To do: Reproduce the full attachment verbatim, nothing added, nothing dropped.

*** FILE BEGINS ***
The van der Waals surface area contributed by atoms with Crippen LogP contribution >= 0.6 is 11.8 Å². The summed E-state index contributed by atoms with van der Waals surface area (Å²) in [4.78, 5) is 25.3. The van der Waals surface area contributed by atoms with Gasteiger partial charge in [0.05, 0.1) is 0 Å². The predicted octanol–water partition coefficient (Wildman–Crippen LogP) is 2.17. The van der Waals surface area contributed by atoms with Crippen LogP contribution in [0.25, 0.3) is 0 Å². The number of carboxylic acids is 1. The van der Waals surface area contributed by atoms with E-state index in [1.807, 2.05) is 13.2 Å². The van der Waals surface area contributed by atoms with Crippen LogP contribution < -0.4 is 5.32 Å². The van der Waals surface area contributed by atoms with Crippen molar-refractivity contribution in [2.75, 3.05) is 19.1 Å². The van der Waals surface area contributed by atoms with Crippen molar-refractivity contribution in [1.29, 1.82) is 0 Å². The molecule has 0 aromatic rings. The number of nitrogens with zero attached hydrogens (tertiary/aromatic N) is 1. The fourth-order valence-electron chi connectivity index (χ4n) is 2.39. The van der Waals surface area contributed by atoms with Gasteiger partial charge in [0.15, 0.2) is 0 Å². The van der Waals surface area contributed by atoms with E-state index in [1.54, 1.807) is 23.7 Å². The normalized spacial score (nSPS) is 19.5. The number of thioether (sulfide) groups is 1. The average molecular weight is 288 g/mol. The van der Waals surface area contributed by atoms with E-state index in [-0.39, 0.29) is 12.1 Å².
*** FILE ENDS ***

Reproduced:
The van der Waals surface area contributed by atoms with Crippen LogP contribution >= 0.6 is 11.8 Å². The summed E-state index contributed by atoms with van der Waals surface area (Å²) in [4.78, 5) is 25.3. The van der Waals surface area contributed by atoms with Gasteiger partial charge in [0.05, 0.1) is 0 Å². The predicted octanol–water partition coefficient (Wildman–Crippen LogP) is 2.17. The van der Waals surface area contributed by atoms with Crippen LogP contribution in [0.25, 0.3) is 0 Å². The number of carboxylic acids is 1. The van der Waals surface area contributed by atoms with E-state index in [1.807, 2.05) is 13.2 Å². The van der Waals surface area contributed by atoms with Crippen LogP contribution < -0.4 is 5.32 Å². The van der Waals surface area contributed by atoms with Crippen molar-refractivity contribution in [2.75, 3.05) is 19.1 Å². The van der Waals surface area contributed by atoms with Crippen molar-refractivity contribution in [1.29, 1.82) is 0 Å². The molecule has 0 aromatic rings. The number of nitrogens with zero attached hydrogens (tertiary/aromatic N) is 1. The fourth-order valence-electron chi connectivity index (χ4n) is 2.39. The van der Waals surface area contributed by atoms with Gasteiger partial charge in [0.15, 0.2) is 0 Å². The van der Waals surface area contributed by atoms with E-state index in [1.54, 1.807) is 23.7 Å². The normalized spacial score (nSPS) is 19.5. The number of thioether (sulfide) groups is 1. The average molecular weight is 288 g/mol. The van der Waals surface area contributed by atoms with E-state index in [-0.39, 0.29) is 12.1 Å².